LAW-20038 - Law and ethics
Coordinator: Stella M Coyle Room: CBC1.028 Tel: +44 1782 7 34363
Lecture Time: See Timetable...
Level: Level 5
Credits: 15
Study Hours: 150
School Office: 01782 733218

Programme/Approved Electives for 2022/23

None

Available as a Free Standing Elective

No

Co-requisites

None

Prerequisites

LAW-10039 (Legal Essentials)


Barred Combinations

None

Description for 2022/23

Cynics may suggest that the words ¿ethics¿ and ¿lawyers¿ are not commonly seen together. This module will ask you to cast aside this misunderstanding, and to recognise and examine the important role of ethics within the law. This examination will include both abstract consideration of ethics and ethical argumentation from a strict philosophical viewpoint, and also how ethical theories and principles can inform critical assessments of the law and proposals for legal reform.
Through the first two sessions and associated readings, you will acquire a basic grounding in ethical theory and concepts and consider the relationship between ethics and the law. The knowledge and skills acquired in these sessions will provide a foundation for ethical reflection on particular areas of law and policy in the subsequent weeks.

Aims
To introduce students to the major ethical frameworks required to understand and reflect on the relationship of ethics and law.
To encourage students to reflect critically on ethical arguments with reference to challenging ethico-legal issues.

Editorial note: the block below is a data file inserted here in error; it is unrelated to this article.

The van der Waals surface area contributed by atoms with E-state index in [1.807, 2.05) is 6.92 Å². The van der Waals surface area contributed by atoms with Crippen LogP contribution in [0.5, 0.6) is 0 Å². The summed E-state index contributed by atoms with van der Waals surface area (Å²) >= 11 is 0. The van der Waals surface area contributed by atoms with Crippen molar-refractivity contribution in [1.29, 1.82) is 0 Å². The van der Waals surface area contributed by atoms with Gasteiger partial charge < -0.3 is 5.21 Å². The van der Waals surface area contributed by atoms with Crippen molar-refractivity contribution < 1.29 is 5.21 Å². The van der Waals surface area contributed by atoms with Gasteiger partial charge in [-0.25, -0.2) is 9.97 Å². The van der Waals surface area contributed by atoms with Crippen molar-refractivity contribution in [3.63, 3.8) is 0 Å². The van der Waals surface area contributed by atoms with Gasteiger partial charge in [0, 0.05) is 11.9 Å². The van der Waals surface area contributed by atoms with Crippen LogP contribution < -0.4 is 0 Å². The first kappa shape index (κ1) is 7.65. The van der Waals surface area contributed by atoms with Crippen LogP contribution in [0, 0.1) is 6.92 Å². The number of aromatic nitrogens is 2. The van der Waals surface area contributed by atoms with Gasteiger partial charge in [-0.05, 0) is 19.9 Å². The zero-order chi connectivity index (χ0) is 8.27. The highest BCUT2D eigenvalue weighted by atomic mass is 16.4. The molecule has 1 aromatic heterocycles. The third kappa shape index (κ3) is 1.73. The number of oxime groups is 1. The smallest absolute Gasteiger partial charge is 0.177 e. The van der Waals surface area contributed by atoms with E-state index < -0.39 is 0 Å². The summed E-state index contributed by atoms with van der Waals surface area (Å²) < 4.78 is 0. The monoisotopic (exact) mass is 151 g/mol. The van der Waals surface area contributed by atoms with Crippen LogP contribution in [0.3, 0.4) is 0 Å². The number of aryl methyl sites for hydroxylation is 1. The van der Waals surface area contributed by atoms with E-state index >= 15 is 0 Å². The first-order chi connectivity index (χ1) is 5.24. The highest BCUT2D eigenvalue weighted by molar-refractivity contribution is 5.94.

Talis Aspire Reading List
Any reading lists will be provided by the start of the course.
http://lists.lib.keele.ac.uk/modules/law-20038/lists

Intended Learning Outcomes

Recognise and evaluate the major philosophical traditions underlying the structure of ethical thinking.: 1
Understand and critically appraise those ethical principles and their development and offer a reasoned analysis of the nature of their application to the law and the legal system in Britain.: 1
Critically reflect on the intellectual and personal issues raised by a range of challenging ethico-legal questions.: 2
Understand and assess the new challenges that are being offered to the major philosophical traditions in the twenty-first century.: 1

Study hours

Seminar attendance 22 hours
Seminar preparation 60 hours
Independent study 28 hours
Assessment preparation 40 hours
Total = 150 hours


School Rules

None

Description of Module Assessment

1: Essay weighted 80%
2000 word research essay
A 2000-word essay on a choice of questions related to topics covered during the module.

2: Reflective Analysis weighted 20%
Critical Reflection
A 500-word personal critical reflection on students' responses to the ethico-legal issues raised by the module, and how their engagement with the module has informed their responses.